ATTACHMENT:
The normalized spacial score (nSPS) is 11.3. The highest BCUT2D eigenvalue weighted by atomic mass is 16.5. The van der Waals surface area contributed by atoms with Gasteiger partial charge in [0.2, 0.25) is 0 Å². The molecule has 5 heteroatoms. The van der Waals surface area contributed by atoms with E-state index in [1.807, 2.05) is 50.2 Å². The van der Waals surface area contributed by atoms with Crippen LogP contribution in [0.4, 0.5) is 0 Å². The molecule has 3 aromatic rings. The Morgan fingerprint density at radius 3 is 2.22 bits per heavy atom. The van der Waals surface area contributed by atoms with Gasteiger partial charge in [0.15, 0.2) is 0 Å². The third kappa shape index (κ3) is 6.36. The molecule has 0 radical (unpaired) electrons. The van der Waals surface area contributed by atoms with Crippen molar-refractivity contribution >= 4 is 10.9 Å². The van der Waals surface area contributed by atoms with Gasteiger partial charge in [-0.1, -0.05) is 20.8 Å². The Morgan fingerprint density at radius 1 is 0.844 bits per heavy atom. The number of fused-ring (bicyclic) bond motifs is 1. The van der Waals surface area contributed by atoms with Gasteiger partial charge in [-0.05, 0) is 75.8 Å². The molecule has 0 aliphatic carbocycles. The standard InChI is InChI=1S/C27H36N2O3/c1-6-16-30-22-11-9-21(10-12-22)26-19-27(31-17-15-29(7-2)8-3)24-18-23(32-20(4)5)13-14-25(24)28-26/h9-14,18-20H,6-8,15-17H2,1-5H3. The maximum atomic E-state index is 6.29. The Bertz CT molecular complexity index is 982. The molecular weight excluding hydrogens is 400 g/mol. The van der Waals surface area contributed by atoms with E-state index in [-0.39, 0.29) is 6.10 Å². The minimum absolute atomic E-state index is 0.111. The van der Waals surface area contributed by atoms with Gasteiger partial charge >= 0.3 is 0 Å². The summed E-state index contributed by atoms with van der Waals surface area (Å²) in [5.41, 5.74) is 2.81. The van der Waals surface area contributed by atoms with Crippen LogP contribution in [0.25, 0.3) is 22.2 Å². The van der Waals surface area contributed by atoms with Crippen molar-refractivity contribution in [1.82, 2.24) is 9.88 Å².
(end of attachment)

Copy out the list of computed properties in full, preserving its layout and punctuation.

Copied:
The normalized spacial score (nSPS) is 11.3. The highest BCUT2D eigenvalue weighted by atomic mass is 16.5. The van der Waals surface area contributed by atoms with Gasteiger partial charge in [0.2, 0.25) is 0 Å². The molecule has 5 heteroatoms. The van der Waals surface area contributed by atoms with E-state index in [1.807, 2.05) is 50.2 Å². The van der Waals surface area contributed by atoms with Crippen LogP contribution in [0.4, 0.5) is 0 Å². The molecule has 3 aromatic rings. The Morgan fingerprint density at radius 3 is 2.22 bits per heavy atom. The van der Waals surface area contributed by atoms with Gasteiger partial charge in [0.15, 0.2) is 0 Å². The third kappa shape index (κ3) is 6.36. The molecule has 0 radical (unpaired) electrons. The van der Waals surface area contributed by atoms with Crippen molar-refractivity contribution >= 4 is 10.9 Å². The van der Waals surface area contributed by atoms with Gasteiger partial charge in [-0.1, -0.05) is 20.8 Å². The Morgan fingerprint density at radius 1 is 0.844 bits per heavy atom. The number of fused-ring (bicyclic) bond motifs is 1. The van der Waals surface area contributed by atoms with Gasteiger partial charge in [-0.05, 0) is 75.8 Å². The molecule has 0 aliphatic carbocycles. The standard InChI is InChI=1S/C27H36N2O3/c1-6-16-30-22-11-9-21(10-12-22)26-19-27(31-17-15-29(7-2)8-3)24-18-23(32-20(4)5)13-14-25(24)28-26/h9-14,18-20H,6-8,15-17H2,1-5H3. The maximum atomic E-state index is 6.29. The Bertz CT molecular complexity index is 982. The molecular weight excluding hydrogens is 400 g/mol. The van der Waals surface area contributed by atoms with E-state index in [-0.39, 0.29) is 6.10 Å². The minimum absolute atomic E-state index is 0.111. The van der Waals surface area contributed by atoms with Gasteiger partial charge >= 0.3 is 0 Å². The summed E-state index contributed by atoms with van der Waals surface area (Å²) in [5.41, 5.74) is 2.81. The van der Waals surface area contributed by atoms with Crippen LogP contribution in [0.25, 0.3) is 22.2 Å². The van der Waals surface area contributed by atoms with Crippen molar-refractivity contribution in [1.82, 2.24) is 9.88 Å².